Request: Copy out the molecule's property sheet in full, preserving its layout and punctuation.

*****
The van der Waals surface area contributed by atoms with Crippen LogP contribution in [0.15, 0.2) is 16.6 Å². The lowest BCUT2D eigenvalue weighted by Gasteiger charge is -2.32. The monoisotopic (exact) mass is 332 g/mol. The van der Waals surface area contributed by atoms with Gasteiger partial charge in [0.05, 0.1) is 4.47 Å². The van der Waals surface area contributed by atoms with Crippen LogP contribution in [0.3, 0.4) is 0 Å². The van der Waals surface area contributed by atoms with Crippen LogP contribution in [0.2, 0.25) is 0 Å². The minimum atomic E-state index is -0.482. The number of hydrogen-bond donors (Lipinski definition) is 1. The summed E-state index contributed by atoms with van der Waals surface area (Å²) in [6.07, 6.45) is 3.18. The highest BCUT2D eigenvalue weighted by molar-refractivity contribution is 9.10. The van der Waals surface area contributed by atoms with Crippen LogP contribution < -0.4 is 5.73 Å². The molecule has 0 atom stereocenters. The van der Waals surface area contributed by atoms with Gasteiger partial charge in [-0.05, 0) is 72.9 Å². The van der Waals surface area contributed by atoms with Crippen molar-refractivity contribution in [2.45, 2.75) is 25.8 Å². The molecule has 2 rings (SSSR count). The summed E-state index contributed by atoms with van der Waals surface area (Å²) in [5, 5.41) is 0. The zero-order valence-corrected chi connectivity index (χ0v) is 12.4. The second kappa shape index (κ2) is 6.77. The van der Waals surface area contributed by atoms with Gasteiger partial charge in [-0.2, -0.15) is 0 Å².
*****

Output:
The van der Waals surface area contributed by atoms with Crippen LogP contribution in [0.15, 0.2) is 16.6 Å². The lowest BCUT2D eigenvalue weighted by Gasteiger charge is -2.32. The monoisotopic (exact) mass is 332 g/mol. The van der Waals surface area contributed by atoms with Gasteiger partial charge in [0.05, 0.1) is 4.47 Å². The van der Waals surface area contributed by atoms with Crippen LogP contribution in [0.3, 0.4) is 0 Å². The van der Waals surface area contributed by atoms with Crippen LogP contribution in [0.2, 0.25) is 0 Å². The minimum atomic E-state index is -0.482. The number of hydrogen-bond donors (Lipinski definition) is 1. The summed E-state index contributed by atoms with van der Waals surface area (Å²) in [6.07, 6.45) is 3.18. The highest BCUT2D eigenvalue weighted by molar-refractivity contribution is 9.10. The van der Waals surface area contributed by atoms with Crippen LogP contribution < -0.4 is 5.73 Å². The molecule has 0 atom stereocenters. The van der Waals surface area contributed by atoms with Gasteiger partial charge in [-0.05, 0) is 72.9 Å². The van der Waals surface area contributed by atoms with Crippen molar-refractivity contribution in [2.45, 2.75) is 25.8 Å². The molecule has 2 rings (SSSR count). The summed E-state index contributed by atoms with van der Waals surface area (Å²) in [5, 5.41) is 0. The zero-order valence-corrected chi connectivity index (χ0v) is 12.4. The second kappa shape index (κ2) is 6.77. The van der Waals surface area contributed by atoms with Gasteiger partial charge in [-0.2, -0.15) is 0 Å².